The topic of property tax in Nashville has been hotly debated in recent months and weeks since Mayor Karl Dean proposed a 53 cent property tax increase, an amount that would represent a 13 percent hike on property tax payments.
Mayor Dean has explained that 6,400 will be helped by an increased tax, which will provide money in the budget to improve aging school buildings, beef up the police department, fix roads, and provide a long-awaited pay increase for many metro employees. The alternative? Sharp reductions in teacher and police personnel.
On June 19th, the Metro Council voted in overwhelming support, 32-8, of the property tax increase, an increase that will be the first of its kind in seven years. The increase will be used to fund a $1.71 billion operating budget, with the property tax increase generating $100 million in new revenue including $8.6 million for reserve funds.
The hike means that the property tax rate for single-family homes would rise from $4.13 to $4.66, a 53 cent rise that has thus far been cleared by the Metro Council for two out of three votes. What does a property tax increase mean for homeowners? The amount homeowners pay for property taxes is calculated by figuring out what the property’s assessed value is. An assessed value is found by calculating 25 percent of the property’s appraised value. (The 25 percent is called the assessment ratio.) The assessed value is then multiplied by the tax rate which gives the amount owed for property taxes.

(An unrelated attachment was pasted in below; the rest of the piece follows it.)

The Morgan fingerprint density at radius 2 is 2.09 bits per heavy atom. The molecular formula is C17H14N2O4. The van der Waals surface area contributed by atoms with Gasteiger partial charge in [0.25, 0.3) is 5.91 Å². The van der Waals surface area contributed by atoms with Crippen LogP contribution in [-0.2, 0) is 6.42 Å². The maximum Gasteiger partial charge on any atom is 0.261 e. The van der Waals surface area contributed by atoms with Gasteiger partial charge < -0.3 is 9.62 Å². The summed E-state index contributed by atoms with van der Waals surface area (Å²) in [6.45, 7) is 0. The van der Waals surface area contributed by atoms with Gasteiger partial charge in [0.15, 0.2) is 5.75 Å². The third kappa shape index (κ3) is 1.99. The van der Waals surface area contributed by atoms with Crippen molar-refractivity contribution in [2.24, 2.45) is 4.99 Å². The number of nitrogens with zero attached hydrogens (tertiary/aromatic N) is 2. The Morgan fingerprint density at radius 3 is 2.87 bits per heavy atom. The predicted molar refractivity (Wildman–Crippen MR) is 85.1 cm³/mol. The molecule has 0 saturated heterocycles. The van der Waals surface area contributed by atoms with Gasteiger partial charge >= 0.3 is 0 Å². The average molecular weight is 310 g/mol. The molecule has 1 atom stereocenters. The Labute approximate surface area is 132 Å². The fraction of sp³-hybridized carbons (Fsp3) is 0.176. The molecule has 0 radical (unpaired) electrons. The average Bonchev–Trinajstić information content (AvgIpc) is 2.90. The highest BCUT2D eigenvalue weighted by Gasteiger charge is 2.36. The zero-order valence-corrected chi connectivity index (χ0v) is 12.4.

For example, with the current tax rate of $4,13, for a home that has an appraised value of $80,000, the calculated Assessment Value is found by multiplying $80,000 x .25 (known as the Assessment Ratio) which equals $20,000 (a.k.a. the Assessment Value). Now, you simply multiply the Assessment Value by the tax rate, in this case, $20,000 x .0413 (which represents a $4.13 tax rate). What you get is the amount that would be owed for property taxes, $826.
With the proposed property tax hike, the amount owed on the same house with the sale Assessment Value would be $932 ($20,000 x .0466).
The 53 cent hike only applies to those homes within the Urban Services District. A 48 cent increase applies to homes in the General Services District, however that is a more suburban area with fewer homes.
What are your thoughts on the proposed property tax hike? Are you in support of it or opposed to it? Share your thoughts in the comment box below.